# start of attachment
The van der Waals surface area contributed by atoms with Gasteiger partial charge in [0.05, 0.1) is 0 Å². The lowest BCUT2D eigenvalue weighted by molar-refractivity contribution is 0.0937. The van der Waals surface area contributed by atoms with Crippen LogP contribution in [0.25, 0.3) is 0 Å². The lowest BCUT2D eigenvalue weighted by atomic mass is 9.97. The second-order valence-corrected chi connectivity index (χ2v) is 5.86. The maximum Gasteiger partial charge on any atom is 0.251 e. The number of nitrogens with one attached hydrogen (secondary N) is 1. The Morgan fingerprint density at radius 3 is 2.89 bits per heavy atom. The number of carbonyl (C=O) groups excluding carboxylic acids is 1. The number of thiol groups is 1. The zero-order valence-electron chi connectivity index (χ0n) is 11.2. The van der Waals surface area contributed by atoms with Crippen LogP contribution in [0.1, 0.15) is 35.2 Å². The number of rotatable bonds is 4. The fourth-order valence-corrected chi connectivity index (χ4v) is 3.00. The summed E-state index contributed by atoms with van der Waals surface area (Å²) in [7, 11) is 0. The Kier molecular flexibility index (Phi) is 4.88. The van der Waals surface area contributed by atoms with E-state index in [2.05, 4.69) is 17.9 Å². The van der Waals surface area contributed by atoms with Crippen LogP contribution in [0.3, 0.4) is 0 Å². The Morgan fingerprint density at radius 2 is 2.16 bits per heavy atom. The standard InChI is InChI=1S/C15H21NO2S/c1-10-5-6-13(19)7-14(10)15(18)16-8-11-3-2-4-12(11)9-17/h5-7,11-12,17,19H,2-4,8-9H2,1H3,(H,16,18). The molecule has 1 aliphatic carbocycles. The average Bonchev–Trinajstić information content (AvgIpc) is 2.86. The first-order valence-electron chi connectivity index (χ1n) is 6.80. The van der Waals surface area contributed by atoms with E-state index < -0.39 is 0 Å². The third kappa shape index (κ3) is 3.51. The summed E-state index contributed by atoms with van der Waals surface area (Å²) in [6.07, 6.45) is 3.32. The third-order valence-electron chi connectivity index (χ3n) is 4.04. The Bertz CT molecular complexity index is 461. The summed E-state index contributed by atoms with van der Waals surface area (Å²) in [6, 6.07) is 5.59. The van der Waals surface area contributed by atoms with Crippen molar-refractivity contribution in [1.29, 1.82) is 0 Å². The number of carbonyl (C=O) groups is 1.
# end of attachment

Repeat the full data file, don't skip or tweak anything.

The van der Waals surface area contributed by atoms with Gasteiger partial charge in [0.05, 0.1) is 0 Å². The lowest BCUT2D eigenvalue weighted by molar-refractivity contribution is 0.0937. The van der Waals surface area contributed by atoms with Crippen LogP contribution in [0.25, 0.3) is 0 Å². The lowest BCUT2D eigenvalue weighted by atomic mass is 9.97. The second-order valence-corrected chi connectivity index (χ2v) is 5.86. The maximum Gasteiger partial charge on any atom is 0.251 e. The number of nitrogens with one attached hydrogen (secondary N) is 1. The Morgan fingerprint density at radius 3 is 2.89 bits per heavy atom. The number of carbonyl (C=O) groups excluding carboxylic acids is 1. The number of thiol groups is 1. The zero-order valence-electron chi connectivity index (χ0n) is 11.2. The van der Waals surface area contributed by atoms with Crippen LogP contribution in [0.1, 0.15) is 35.2 Å². The number of rotatable bonds is 4. The fourth-order valence-corrected chi connectivity index (χ4v) is 3.00. The summed E-state index contributed by atoms with van der Waals surface area (Å²) in [7, 11) is 0. The Kier molecular flexibility index (Phi) is 4.88. The van der Waals surface area contributed by atoms with E-state index in [2.05, 4.69) is 17.9 Å². The van der Waals surface area contributed by atoms with Crippen LogP contribution in [0.3, 0.4) is 0 Å². The Morgan fingerprint density at radius 2 is 2.16 bits per heavy atom. The standard InChI is InChI=1S/C15H21NO2S/c1-10-5-6-13(19)7-14(10)15(18)16-8-11-3-2-4-12(11)9-17/h5-7,11-12,17,19H,2-4,8-9H2,1H3,(H,16,18). The molecule has 1 aliphatic carbocycles. The average Bonchev–Trinajstić information content (AvgIpc) is 2.86. The first-order valence-electron chi connectivity index (χ1n) is 6.80. The van der Waals surface area contributed by atoms with E-state index < -0.39 is 0 Å². The third kappa shape index (κ3) is 3.51. The summed E-state index contributed by atoms with van der Waals surface area (Å²) in [6.07, 6.45) is 3.32. The third-order valence-electron chi connectivity index (χ3n) is 4.04. The Bertz CT molecular complexity index is 461. The summed E-state index contributed by atoms with van der Waals surface area (Å²) in [6, 6.07) is 5.59. The van der Waals surface area contributed by atoms with Crippen molar-refractivity contribution in [1.29, 1.82) is 0 Å². The number of carbonyl (C=O) groups is 1.